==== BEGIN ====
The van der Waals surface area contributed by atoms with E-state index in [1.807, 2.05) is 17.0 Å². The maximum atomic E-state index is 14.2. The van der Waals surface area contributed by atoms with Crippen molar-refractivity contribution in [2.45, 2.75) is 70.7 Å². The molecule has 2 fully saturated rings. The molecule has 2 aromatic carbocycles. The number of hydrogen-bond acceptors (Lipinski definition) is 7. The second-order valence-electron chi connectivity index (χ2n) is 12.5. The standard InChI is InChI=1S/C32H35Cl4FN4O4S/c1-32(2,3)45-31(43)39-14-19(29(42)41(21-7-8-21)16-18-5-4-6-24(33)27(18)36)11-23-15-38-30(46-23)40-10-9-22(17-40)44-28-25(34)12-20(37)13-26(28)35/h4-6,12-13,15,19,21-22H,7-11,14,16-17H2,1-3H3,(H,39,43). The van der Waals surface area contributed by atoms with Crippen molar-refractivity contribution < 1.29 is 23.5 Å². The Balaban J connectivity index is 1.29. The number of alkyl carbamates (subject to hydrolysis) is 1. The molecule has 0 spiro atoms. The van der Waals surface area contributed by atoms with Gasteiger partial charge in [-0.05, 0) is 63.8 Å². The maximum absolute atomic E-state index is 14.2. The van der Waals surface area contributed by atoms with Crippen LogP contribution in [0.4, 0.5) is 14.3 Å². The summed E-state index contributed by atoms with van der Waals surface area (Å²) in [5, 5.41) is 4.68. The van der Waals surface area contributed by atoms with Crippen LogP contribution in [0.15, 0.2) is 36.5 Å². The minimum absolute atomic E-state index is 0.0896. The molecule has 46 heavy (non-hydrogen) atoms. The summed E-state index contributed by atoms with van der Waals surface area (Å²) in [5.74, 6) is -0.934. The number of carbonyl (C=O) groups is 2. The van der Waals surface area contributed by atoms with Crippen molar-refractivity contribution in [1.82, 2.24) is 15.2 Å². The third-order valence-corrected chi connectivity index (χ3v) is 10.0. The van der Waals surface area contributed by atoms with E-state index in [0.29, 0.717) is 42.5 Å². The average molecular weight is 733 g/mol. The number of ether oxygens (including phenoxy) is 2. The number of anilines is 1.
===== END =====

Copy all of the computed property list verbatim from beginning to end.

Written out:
The van der Waals surface area contributed by atoms with E-state index in [1.807, 2.05) is 17.0 Å². The maximum atomic E-state index is 14.2. The van der Waals surface area contributed by atoms with Crippen molar-refractivity contribution in [2.45, 2.75) is 70.7 Å². The molecule has 2 fully saturated rings. The molecule has 2 aromatic carbocycles. The number of hydrogen-bond acceptors (Lipinski definition) is 7. The second-order valence-electron chi connectivity index (χ2n) is 12.5. The standard InChI is InChI=1S/C32H35Cl4FN4O4S/c1-32(2,3)45-31(43)39-14-19(29(42)41(21-7-8-21)16-18-5-4-6-24(33)27(18)36)11-23-15-38-30(46-23)40-10-9-22(17-40)44-28-25(34)12-20(37)13-26(28)35/h4-6,12-13,15,19,21-22H,7-11,14,16-17H2,1-3H3,(H,39,43). The van der Waals surface area contributed by atoms with Crippen molar-refractivity contribution < 1.29 is 23.5 Å². The Balaban J connectivity index is 1.29. The number of alkyl carbamates (subject to hydrolysis) is 1. The molecule has 0 spiro atoms. The van der Waals surface area contributed by atoms with Gasteiger partial charge in [-0.05, 0) is 63.8 Å². The maximum absolute atomic E-state index is 14.2. The van der Waals surface area contributed by atoms with Crippen LogP contribution in [0.4, 0.5) is 14.3 Å². The summed E-state index contributed by atoms with van der Waals surface area (Å²) in [5, 5.41) is 4.68. The van der Waals surface area contributed by atoms with Crippen LogP contribution in [0.15, 0.2) is 36.5 Å². The minimum absolute atomic E-state index is 0.0896. The molecule has 46 heavy (non-hydrogen) atoms. The summed E-state index contributed by atoms with van der Waals surface area (Å²) in [5.74, 6) is -0.934. The number of carbonyl (C=O) groups is 2. The van der Waals surface area contributed by atoms with Crippen molar-refractivity contribution in [1.82, 2.24) is 15.2 Å². The third-order valence-corrected chi connectivity index (χ3v) is 10.0. The van der Waals surface area contributed by atoms with E-state index in [0.29, 0.717) is 42.5 Å². The average molecular weight is 733 g/mol. The number of ether oxygens (including phenoxy) is 2. The number of anilines is 1.